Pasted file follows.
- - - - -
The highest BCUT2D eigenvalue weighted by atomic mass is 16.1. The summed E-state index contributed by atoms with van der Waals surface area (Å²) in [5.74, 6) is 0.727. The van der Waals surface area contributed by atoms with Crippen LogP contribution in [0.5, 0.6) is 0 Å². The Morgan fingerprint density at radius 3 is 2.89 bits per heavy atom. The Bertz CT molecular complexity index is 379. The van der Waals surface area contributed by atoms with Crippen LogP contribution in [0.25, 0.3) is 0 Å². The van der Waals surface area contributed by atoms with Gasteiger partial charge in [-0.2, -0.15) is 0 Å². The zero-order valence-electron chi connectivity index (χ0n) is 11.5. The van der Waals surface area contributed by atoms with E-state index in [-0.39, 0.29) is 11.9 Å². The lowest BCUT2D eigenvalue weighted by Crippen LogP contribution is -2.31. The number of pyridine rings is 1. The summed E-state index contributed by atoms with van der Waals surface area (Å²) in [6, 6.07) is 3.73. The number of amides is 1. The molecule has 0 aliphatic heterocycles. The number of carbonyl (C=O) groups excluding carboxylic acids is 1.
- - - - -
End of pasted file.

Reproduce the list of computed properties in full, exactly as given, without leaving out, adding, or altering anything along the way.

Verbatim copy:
The highest BCUT2D eigenvalue weighted by atomic mass is 16.1. The summed E-state index contributed by atoms with van der Waals surface area (Å²) in [5.74, 6) is 0.727. The van der Waals surface area contributed by atoms with Crippen LogP contribution in [0.5, 0.6) is 0 Å². The Morgan fingerprint density at radius 3 is 2.89 bits per heavy atom. The Bertz CT molecular complexity index is 379. The van der Waals surface area contributed by atoms with Crippen LogP contribution in [0.25, 0.3) is 0 Å². The van der Waals surface area contributed by atoms with Gasteiger partial charge in [-0.2, -0.15) is 0 Å². The zero-order valence-electron chi connectivity index (χ0n) is 11.5. The van der Waals surface area contributed by atoms with E-state index in [-0.39, 0.29) is 11.9 Å². The lowest BCUT2D eigenvalue weighted by Crippen LogP contribution is -2.31. The number of pyridine rings is 1. The summed E-state index contributed by atoms with van der Waals surface area (Å²) in [6, 6.07) is 3.73. The number of amides is 1. The molecule has 0 aliphatic heterocycles. The number of carbonyl (C=O) groups excluding carboxylic acids is 1.